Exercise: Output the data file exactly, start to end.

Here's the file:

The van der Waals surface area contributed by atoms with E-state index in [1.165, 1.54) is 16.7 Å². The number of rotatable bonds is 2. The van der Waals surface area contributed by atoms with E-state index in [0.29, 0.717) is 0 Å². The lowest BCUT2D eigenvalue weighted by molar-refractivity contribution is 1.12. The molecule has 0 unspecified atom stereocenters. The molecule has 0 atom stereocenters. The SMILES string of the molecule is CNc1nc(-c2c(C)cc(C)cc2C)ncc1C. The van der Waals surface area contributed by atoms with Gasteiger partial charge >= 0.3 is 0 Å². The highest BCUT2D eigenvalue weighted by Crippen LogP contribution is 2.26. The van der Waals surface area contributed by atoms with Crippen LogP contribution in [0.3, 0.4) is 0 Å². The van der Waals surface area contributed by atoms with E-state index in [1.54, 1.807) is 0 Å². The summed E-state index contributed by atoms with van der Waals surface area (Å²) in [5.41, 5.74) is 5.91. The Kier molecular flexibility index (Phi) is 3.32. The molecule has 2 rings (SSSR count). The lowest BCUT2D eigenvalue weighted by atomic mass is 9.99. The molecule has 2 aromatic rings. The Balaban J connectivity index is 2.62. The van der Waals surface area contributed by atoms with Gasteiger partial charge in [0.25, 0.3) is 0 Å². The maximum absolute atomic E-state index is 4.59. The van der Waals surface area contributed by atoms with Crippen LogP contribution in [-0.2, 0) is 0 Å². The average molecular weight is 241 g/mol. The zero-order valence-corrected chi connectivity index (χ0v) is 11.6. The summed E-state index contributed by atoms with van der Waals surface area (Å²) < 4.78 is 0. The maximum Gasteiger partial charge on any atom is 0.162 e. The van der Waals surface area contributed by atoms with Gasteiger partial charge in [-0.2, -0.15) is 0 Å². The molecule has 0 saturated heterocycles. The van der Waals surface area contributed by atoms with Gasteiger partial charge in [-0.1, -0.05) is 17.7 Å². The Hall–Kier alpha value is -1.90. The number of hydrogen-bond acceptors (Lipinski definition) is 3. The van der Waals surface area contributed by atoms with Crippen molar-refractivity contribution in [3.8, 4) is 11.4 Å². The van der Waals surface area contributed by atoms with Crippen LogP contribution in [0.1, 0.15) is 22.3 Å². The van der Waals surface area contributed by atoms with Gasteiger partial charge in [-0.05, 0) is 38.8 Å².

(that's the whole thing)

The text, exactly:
The van der Waals surface area contributed by atoms with E-state index in [1.165, 1.54) is 16.7 Å². The number of rotatable bonds is 2. The van der Waals surface area contributed by atoms with E-state index in [0.29, 0.717) is 0 Å². The lowest BCUT2D eigenvalue weighted by molar-refractivity contribution is 1.12. The molecule has 0 unspecified atom stereocenters. The molecule has 0 atom stereocenters. The SMILES string of the molecule is CNc1nc(-c2c(C)cc(C)cc2C)ncc1C. The van der Waals surface area contributed by atoms with Gasteiger partial charge >= 0.3 is 0 Å². The highest BCUT2D eigenvalue weighted by Crippen LogP contribution is 2.26. The van der Waals surface area contributed by atoms with Crippen LogP contribution in [0.3, 0.4) is 0 Å². The van der Waals surface area contributed by atoms with E-state index in [1.54, 1.807) is 0 Å². The summed E-state index contributed by atoms with van der Waals surface area (Å²) in [5.41, 5.74) is 5.91. The Kier molecular flexibility index (Phi) is 3.32. The molecule has 2 rings (SSSR count). The lowest BCUT2D eigenvalue weighted by atomic mass is 9.99. The molecule has 2 aromatic rings. The Balaban J connectivity index is 2.62. The van der Waals surface area contributed by atoms with Gasteiger partial charge in [0.25, 0.3) is 0 Å². The maximum absolute atomic E-state index is 4.59. The van der Waals surface area contributed by atoms with Crippen LogP contribution in [-0.2, 0) is 0 Å². The average molecular weight is 241 g/mol. The zero-order valence-corrected chi connectivity index (χ0v) is 11.6. The summed E-state index contributed by atoms with van der Waals surface area (Å²) < 4.78 is 0. The maximum Gasteiger partial charge on any atom is 0.162 e. The van der Waals surface area contributed by atoms with Gasteiger partial charge in [-0.2, -0.15) is 0 Å². The molecule has 0 saturated heterocycles. The van der Waals surface area contributed by atoms with Gasteiger partial charge in [-0.1, -0.05) is 17.7 Å². The Hall–Kier alpha value is -1.90. The number of hydrogen-bond acceptors (Lipinski definition) is 3. The van der Waals surface area contributed by atoms with Crippen molar-refractivity contribution in [3.8, 4) is 11.4 Å². The van der Waals surface area contributed by atoms with Crippen LogP contribution in [0.1, 0.15) is 22.3 Å². The van der Waals surface area contributed by atoms with Gasteiger partial charge in [-0.05, 0) is 38.8 Å².